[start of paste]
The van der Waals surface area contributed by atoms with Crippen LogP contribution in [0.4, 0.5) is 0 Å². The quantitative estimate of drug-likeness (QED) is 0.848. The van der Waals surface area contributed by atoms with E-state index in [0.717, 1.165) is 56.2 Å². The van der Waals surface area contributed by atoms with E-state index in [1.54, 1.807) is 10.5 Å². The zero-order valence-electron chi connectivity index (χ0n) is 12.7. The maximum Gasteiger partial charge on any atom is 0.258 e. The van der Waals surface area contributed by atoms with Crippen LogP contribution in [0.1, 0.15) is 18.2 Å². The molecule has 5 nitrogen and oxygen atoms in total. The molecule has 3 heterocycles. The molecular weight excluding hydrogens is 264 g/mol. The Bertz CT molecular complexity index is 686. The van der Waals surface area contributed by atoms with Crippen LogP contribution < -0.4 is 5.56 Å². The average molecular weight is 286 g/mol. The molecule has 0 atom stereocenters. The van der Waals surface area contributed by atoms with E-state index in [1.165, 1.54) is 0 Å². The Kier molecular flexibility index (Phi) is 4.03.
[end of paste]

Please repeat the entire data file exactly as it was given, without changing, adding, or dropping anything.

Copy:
The van der Waals surface area contributed by atoms with Crippen LogP contribution in [0.4, 0.5) is 0 Å². The quantitative estimate of drug-likeness (QED) is 0.848. The van der Waals surface area contributed by atoms with E-state index in [0.717, 1.165) is 56.2 Å². The van der Waals surface area contributed by atoms with E-state index in [1.54, 1.807) is 10.5 Å². The zero-order valence-electron chi connectivity index (χ0n) is 12.7. The maximum Gasteiger partial charge on any atom is 0.258 e. The van der Waals surface area contributed by atoms with Crippen LogP contribution in [0.1, 0.15) is 18.2 Å². The molecule has 5 nitrogen and oxygen atoms in total. The molecule has 3 heterocycles. The molecular weight excluding hydrogens is 264 g/mol. The Bertz CT molecular complexity index is 686. The van der Waals surface area contributed by atoms with Crippen LogP contribution < -0.4 is 5.56 Å². The average molecular weight is 286 g/mol. The molecule has 0 atom stereocenters. The van der Waals surface area contributed by atoms with E-state index in [1.165, 1.54) is 0 Å². The Kier molecular flexibility index (Phi) is 4.03.